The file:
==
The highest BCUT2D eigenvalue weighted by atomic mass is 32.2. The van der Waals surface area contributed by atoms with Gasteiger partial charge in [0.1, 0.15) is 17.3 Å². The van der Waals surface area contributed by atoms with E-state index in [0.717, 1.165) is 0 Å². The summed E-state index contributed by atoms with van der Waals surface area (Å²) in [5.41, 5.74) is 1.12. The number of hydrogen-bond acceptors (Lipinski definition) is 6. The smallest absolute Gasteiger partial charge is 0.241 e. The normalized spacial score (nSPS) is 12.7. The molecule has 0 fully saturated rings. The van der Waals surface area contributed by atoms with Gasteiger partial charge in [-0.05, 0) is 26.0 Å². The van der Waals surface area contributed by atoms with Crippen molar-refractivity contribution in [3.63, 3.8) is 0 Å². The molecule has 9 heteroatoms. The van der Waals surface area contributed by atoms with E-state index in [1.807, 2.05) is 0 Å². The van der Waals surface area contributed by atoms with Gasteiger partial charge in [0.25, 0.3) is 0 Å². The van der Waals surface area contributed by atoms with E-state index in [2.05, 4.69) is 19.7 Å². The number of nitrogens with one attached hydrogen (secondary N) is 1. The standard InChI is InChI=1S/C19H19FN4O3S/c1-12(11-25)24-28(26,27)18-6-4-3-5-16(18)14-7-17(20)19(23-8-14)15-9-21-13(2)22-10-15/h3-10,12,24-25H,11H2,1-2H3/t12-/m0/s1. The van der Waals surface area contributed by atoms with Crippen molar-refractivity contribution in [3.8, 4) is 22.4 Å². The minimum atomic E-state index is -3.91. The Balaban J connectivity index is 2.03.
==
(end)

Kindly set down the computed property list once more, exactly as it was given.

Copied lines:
The highest BCUT2D eigenvalue weighted by atomic mass is 32.2. The van der Waals surface area contributed by atoms with Gasteiger partial charge in [0.1, 0.15) is 17.3 Å². The van der Waals surface area contributed by atoms with E-state index in [0.717, 1.165) is 0 Å². The summed E-state index contributed by atoms with van der Waals surface area (Å²) in [5.41, 5.74) is 1.12. The number of hydrogen-bond acceptors (Lipinski definition) is 6. The smallest absolute Gasteiger partial charge is 0.241 e. The normalized spacial score (nSPS) is 12.7. The molecule has 0 fully saturated rings. The van der Waals surface area contributed by atoms with Gasteiger partial charge in [-0.05, 0) is 26.0 Å². The van der Waals surface area contributed by atoms with Crippen molar-refractivity contribution in [3.63, 3.8) is 0 Å². The molecule has 9 heteroatoms. The van der Waals surface area contributed by atoms with E-state index in [1.807, 2.05) is 0 Å². The van der Waals surface area contributed by atoms with Gasteiger partial charge in [0.25, 0.3) is 0 Å². The van der Waals surface area contributed by atoms with E-state index in [2.05, 4.69) is 19.7 Å². The number of nitrogens with one attached hydrogen (secondary N) is 1. The standard InChI is InChI=1S/C19H19FN4O3S/c1-12(11-25)24-28(26,27)18-6-4-3-5-16(18)14-7-17(20)19(23-8-14)15-9-21-13(2)22-10-15/h3-10,12,24-25H,11H2,1-2H3/t12-/m0/s1. The van der Waals surface area contributed by atoms with Crippen molar-refractivity contribution in [3.8, 4) is 22.4 Å². The minimum atomic E-state index is -3.91. The Balaban J connectivity index is 2.03.